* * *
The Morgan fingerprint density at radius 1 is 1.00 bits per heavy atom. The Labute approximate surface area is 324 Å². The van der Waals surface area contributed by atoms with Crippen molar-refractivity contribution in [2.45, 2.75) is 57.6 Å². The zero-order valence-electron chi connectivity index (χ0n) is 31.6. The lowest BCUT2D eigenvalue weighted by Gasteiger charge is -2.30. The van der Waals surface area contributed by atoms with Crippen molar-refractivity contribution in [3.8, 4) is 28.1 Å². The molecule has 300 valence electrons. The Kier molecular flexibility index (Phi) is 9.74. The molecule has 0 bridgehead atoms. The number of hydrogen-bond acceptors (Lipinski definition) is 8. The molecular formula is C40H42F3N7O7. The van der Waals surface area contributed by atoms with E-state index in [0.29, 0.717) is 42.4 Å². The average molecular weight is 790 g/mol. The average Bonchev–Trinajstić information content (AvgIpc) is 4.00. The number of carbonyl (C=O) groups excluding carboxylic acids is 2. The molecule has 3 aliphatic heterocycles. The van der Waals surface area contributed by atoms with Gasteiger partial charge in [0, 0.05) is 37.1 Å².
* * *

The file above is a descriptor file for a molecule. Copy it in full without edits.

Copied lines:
The Morgan fingerprint density at radius 1 is 1.00 bits per heavy atom. The Labute approximate surface area is 324 Å². The van der Waals surface area contributed by atoms with Crippen molar-refractivity contribution in [2.45, 2.75) is 57.6 Å². The zero-order valence-electron chi connectivity index (χ0n) is 31.6. The lowest BCUT2D eigenvalue weighted by Gasteiger charge is -2.30. The van der Waals surface area contributed by atoms with Crippen molar-refractivity contribution in [3.8, 4) is 28.1 Å². The molecule has 300 valence electrons. The Kier molecular flexibility index (Phi) is 9.74. The molecule has 0 bridgehead atoms. The number of hydrogen-bond acceptors (Lipinski definition) is 8. The molecular formula is C40H42F3N7O7. The van der Waals surface area contributed by atoms with E-state index in [0.29, 0.717) is 42.4 Å². The average molecular weight is 790 g/mol. The average Bonchev–Trinajstić information content (AvgIpc) is 4.00. The number of carbonyl (C=O) groups excluding carboxylic acids is 2. The molecule has 3 aliphatic heterocycles. The van der Waals surface area contributed by atoms with Gasteiger partial charge in [0, 0.05) is 37.1 Å².